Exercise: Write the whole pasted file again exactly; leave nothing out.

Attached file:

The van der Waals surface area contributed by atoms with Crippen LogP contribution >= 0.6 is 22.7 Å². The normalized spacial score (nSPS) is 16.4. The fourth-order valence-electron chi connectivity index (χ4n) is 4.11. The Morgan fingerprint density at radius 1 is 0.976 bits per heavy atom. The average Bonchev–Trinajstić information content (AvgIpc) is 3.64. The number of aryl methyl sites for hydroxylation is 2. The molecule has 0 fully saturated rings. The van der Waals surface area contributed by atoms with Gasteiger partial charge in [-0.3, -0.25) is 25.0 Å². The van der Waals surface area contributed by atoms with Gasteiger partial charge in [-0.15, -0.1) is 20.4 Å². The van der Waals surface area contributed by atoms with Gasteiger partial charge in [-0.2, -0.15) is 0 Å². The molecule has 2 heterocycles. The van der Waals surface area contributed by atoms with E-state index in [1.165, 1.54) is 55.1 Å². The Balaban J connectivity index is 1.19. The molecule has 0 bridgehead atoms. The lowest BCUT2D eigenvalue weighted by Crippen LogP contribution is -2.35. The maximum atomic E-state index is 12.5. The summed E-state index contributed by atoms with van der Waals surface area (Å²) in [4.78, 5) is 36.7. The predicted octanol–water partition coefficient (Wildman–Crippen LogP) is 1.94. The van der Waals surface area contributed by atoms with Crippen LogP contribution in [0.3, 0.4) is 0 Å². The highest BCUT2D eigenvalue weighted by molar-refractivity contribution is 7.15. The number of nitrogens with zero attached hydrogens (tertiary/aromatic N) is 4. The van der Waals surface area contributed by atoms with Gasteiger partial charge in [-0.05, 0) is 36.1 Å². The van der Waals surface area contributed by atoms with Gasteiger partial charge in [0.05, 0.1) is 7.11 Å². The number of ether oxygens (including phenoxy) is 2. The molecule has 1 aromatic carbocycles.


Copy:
The van der Waals surface area contributed by atoms with Crippen LogP contribution >= 0.6 is 22.7 Å². The normalized spacial score (nSPS) is 16.4. The fourth-order valence-electron chi connectivity index (χ4n) is 4.11. The Morgan fingerprint density at radius 1 is 0.976 bits per heavy atom. The average Bonchev–Trinajstić information content (AvgIpc) is 3.64. The number of aryl methyl sites for hydroxylation is 2. The molecule has 0 fully saturated rings. The van der Waals surface area contributed by atoms with Gasteiger partial charge in [-0.3, -0.25) is 25.0 Å². The van der Waals surface area contributed by atoms with Gasteiger partial charge in [-0.15, -0.1) is 20.4 Å². The van der Waals surface area contributed by atoms with Gasteiger partial charge in [-0.2, -0.15) is 0 Å². The molecule has 2 heterocycles. The van der Waals surface area contributed by atoms with E-state index in [1.165, 1.54) is 55.1 Å². The Balaban J connectivity index is 1.19. The molecule has 0 bridgehead atoms. The lowest BCUT2D eigenvalue weighted by Crippen LogP contribution is -2.35. The maximum atomic E-state index is 12.5. The summed E-state index contributed by atoms with van der Waals surface area (Å²) in [4.78, 5) is 36.7. The predicted octanol–water partition coefficient (Wildman–Crippen LogP) is 1.94. The van der Waals surface area contributed by atoms with Crippen LogP contribution in [0.3, 0.4) is 0 Å². The highest BCUT2D eigenvalue weighted by molar-refractivity contribution is 7.15. The number of nitrogens with zero attached hydrogens (tertiary/aromatic N) is 4. The van der Waals surface area contributed by atoms with Gasteiger partial charge in [-0.05, 0) is 36.1 Å². The van der Waals surface area contributed by atoms with Gasteiger partial charge in [0.05, 0.1) is 7.11 Å². The number of ether oxygens (including phenoxy) is 2. The molecule has 1 aromatic carbocycles.